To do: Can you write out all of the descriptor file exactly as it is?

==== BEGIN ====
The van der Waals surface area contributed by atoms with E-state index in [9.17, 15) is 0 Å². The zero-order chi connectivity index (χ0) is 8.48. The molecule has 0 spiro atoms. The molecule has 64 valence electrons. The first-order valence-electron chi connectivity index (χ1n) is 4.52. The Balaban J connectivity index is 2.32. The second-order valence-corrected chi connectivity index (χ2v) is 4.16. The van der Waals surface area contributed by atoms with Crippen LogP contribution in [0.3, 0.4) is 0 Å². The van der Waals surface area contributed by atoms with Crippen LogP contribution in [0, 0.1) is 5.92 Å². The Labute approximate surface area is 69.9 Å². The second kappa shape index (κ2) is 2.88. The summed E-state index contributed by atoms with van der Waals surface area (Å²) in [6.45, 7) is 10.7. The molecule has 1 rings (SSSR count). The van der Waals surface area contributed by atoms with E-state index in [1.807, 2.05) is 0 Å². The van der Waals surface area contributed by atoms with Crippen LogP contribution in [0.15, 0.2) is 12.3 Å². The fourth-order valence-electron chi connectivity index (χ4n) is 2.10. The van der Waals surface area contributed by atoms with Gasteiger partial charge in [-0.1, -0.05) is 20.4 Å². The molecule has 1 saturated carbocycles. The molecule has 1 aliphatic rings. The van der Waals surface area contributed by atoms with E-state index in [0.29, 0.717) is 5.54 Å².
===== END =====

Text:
The van der Waals surface area contributed by atoms with E-state index in [9.17, 15) is 0 Å². The zero-order chi connectivity index (χ0) is 8.48. The molecule has 0 spiro atoms. The molecule has 64 valence electrons. The first-order valence-electron chi connectivity index (χ1n) is 4.52. The Balaban J connectivity index is 2.32. The second-order valence-corrected chi connectivity index (χ2v) is 4.16. The van der Waals surface area contributed by atoms with Crippen LogP contribution in [0.3, 0.4) is 0 Å². The van der Waals surface area contributed by atoms with Crippen LogP contribution in [0, 0.1) is 5.92 Å². The Labute approximate surface area is 69.9 Å². The second kappa shape index (κ2) is 2.88. The summed E-state index contributed by atoms with van der Waals surface area (Å²) in [6.45, 7) is 10.7. The molecule has 1 rings (SSSR count). The van der Waals surface area contributed by atoms with E-state index in [1.807, 2.05) is 0 Å². The van der Waals surface area contributed by atoms with Crippen LogP contribution in [0.15, 0.2) is 12.3 Å². The fourth-order valence-electron chi connectivity index (χ4n) is 2.10. The van der Waals surface area contributed by atoms with Gasteiger partial charge in [-0.1, -0.05) is 20.4 Å². The molecule has 1 saturated carbocycles. The molecule has 1 aliphatic rings. The van der Waals surface area contributed by atoms with E-state index in [0.29, 0.717) is 5.54 Å².